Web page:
More Devilish Details in a New Quiz!

Since many readers of my posts seem to love quizzes — short ones that don’t seem too daunting — here’s another one for you!

And for the one that preceded this, click here.

Which ones are correctly written in each of the examples below? And remember, I play by the American grammar rules; yours may be different.

1A   Susan lives in Boston, Ma., in a blue house.
1B   Susan lives in Boston, Mass., in a blue house.
1C   Susan lives in Boston, MA, in a blue house.

2A   John received his PhD in physics.
2B   John received his Ph.D in physics.
2C   John received his Ph.D. in physics.

3A   Today’s date is October 9th, 2017.
3B   Today’s date is October 9, 2017.
3C   Today’s date is October 9 2017.

4A   Dear Mr. Smith,
4B   Dear Mr. Smith;
4C   Dear Mr. Smith:

5A   I like dogs; Ann prefers cats; and Helen likes both.
5B   I like dogs, Ann prefers cats, and Helen likes both.
5C   I like dogs, Ann prefers cats and Helen likes both.

6A   The cars of the Jones are in the middle parking lot.
6B   The cars of the Joneses are in the middle parking lot.
6C   The car’s of the Joneses are in the middle parking lot.

7A   Who’s book is that on the table?
7B   Who’s book is that on the table?
7C   Whose book is that on the table?

8A   Sharon was cited for littering.
8B   Sharon was sighted for littering.
8C   Sharon was sited for littering.

9A   The list includes: paper, scissors, and glue.
9B   The list includes paper, scissors, and glue.
9C   The list includes many things: paper, scissors, and glue.

Answers and explanations:

1A   Susan lives in Boston, Ma, in a blue house.
1B   Susan lives in Boston, Mass., in a blue house.
1C   Susan lives in Boston, MA, in a blue house.

The version that has two capital letters is only supposed to be used in a full address, and there is no such abbreviation as Ma. for Massachusetts.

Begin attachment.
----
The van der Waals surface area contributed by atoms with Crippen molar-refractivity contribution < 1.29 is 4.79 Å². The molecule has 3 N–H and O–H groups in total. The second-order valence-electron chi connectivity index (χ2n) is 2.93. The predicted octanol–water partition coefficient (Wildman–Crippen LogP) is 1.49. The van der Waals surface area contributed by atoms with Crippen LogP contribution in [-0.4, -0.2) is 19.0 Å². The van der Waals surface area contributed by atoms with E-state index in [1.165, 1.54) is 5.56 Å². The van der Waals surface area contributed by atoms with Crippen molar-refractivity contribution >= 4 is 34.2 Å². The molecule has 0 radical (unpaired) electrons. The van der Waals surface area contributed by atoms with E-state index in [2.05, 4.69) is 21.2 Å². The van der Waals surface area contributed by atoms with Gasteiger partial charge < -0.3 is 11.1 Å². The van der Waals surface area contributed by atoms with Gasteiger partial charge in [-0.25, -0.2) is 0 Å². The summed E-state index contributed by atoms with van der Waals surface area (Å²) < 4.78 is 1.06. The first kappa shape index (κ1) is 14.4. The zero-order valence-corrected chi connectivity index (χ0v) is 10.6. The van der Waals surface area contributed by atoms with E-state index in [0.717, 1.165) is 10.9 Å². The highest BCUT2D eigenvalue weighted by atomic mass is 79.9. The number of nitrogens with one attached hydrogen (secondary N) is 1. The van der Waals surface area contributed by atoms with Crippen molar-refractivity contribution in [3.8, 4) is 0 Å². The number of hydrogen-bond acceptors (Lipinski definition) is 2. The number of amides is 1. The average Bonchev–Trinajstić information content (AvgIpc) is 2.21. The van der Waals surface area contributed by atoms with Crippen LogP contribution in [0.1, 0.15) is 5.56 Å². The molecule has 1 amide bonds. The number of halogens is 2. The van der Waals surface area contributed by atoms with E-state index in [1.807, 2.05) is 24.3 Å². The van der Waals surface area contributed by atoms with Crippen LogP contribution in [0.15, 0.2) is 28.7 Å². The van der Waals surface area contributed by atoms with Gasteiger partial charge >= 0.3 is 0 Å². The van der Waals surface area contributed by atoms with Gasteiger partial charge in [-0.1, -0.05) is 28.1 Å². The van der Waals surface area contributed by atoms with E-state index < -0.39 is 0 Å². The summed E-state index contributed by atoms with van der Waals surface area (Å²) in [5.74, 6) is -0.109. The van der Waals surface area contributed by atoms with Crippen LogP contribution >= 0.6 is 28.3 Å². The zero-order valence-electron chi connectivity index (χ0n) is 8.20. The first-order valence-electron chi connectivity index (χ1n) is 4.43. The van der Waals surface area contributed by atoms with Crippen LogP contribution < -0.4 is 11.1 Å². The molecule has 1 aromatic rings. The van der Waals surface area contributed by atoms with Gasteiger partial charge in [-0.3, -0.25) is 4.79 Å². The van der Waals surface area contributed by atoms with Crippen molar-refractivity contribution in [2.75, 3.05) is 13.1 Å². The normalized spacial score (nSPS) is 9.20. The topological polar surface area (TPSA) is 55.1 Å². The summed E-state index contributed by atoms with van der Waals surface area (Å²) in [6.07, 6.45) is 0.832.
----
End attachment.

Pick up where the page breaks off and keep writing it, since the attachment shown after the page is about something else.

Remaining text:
2A   John received his PhD in physics.
2B   John received his Ph.D in physics.
2C   John received his Ph.D. in physics.

Although I prefer 2C, 2A is also considered correct.

 

3A   Today’s date is October 9th, 2017.
3B   Today’s date is October 9, 2017.
3C   Today’s date is October 9 2017.

We never put the ndrdst, or th after a day’s number when we use the year.

4A   Dear Mr. Smith,
4B   Dear Mr. Smith;
4C   Dear Mr. Smith:

In a business letter, if we address someone using a title, we should use a colon, not a comma, because it’s more formal. If we write Dear Sam, then we can use a comma because it’s an informal way of addressing the recipient. BUT: We never use a semicolon after a salutation.

 

5A   I like dogs; Ann prefers cats; and Helen likes both.
5B   I like dogs, Ann prefers cats, and Helen likes both.
5C   I like dogs, Ann prefers cats and Helen likes both.

While both B and C are considered acceptable, B includes the Oxford comma, and you all know I’m a strong advocate of that mark.

 

6A   The cars of the Jones are in the middle parking lot.
6B   The cars of the Joneses are in the middle parking lot.
6C   The car’s of the Joneses are in the middle parking lot.

Yes, we often do have to make a last name plural, adding either an or an esAnd we don’t use an apostrophe to form plurals!

 

7A   Who’s book is that on the table?
7B   Who’s book is that on the table?
7C   Whose book is that on the table?

Who’s = who is. Whose is the possessive pronoun.

 

8A   Sharon was cited for littering.
8B   Sharon was sighted for littering.
8C   Sharon was sited for littering.

Homophones (words that sound the same or similar, but don’t mean the same thing and aren’t spelled the same) are tough words to use correctly.

 

9A   The list includes: paper, scissors, and glue.
9B   The list includes paper, scissors, and glue.
9C   The list includes many things: paper, scissors, and glue.

In the American system, we do not put a colon after any word that can’t logically end a sentence used to introduce a list within a sentence . We need to have a full, complete sentence to use the colon this way.